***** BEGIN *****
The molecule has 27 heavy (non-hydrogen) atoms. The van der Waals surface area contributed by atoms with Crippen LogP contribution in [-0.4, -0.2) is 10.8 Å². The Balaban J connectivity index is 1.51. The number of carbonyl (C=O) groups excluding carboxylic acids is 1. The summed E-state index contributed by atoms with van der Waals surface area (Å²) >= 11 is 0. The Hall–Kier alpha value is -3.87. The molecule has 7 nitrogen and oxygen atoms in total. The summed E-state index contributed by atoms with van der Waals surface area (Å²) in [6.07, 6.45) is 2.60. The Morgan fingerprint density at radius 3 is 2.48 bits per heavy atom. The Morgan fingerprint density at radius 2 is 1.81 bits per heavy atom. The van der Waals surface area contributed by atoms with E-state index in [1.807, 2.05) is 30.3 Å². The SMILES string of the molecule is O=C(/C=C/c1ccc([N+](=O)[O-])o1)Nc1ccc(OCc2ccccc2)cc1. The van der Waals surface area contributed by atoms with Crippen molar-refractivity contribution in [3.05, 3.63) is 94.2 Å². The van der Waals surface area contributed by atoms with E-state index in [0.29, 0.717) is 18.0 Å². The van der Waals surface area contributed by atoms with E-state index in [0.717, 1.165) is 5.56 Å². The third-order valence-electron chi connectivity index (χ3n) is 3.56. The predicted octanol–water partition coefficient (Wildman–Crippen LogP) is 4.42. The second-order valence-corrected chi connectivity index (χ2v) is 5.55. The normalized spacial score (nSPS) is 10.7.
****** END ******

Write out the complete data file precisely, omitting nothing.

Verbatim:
The molecule has 27 heavy (non-hydrogen) atoms. The van der Waals surface area contributed by atoms with Crippen LogP contribution in [-0.4, -0.2) is 10.8 Å². The Balaban J connectivity index is 1.51. The number of carbonyl (C=O) groups excluding carboxylic acids is 1. The summed E-state index contributed by atoms with van der Waals surface area (Å²) >= 11 is 0. The Hall–Kier alpha value is -3.87. The molecule has 7 nitrogen and oxygen atoms in total. The summed E-state index contributed by atoms with van der Waals surface area (Å²) in [6.07, 6.45) is 2.60. The Morgan fingerprint density at radius 3 is 2.48 bits per heavy atom. The Morgan fingerprint density at radius 2 is 1.81 bits per heavy atom. The van der Waals surface area contributed by atoms with E-state index in [1.807, 2.05) is 30.3 Å². The SMILES string of the molecule is O=C(/C=C/c1ccc([N+](=O)[O-])o1)Nc1ccc(OCc2ccccc2)cc1. The van der Waals surface area contributed by atoms with Crippen molar-refractivity contribution in [3.05, 3.63) is 94.2 Å². The van der Waals surface area contributed by atoms with E-state index in [0.29, 0.717) is 18.0 Å². The van der Waals surface area contributed by atoms with E-state index in [0.717, 1.165) is 5.56 Å². The third-order valence-electron chi connectivity index (χ3n) is 3.56. The predicted octanol–water partition coefficient (Wildman–Crippen LogP) is 4.42. The second-order valence-corrected chi connectivity index (χ2v) is 5.55. The normalized spacial score (nSPS) is 10.7.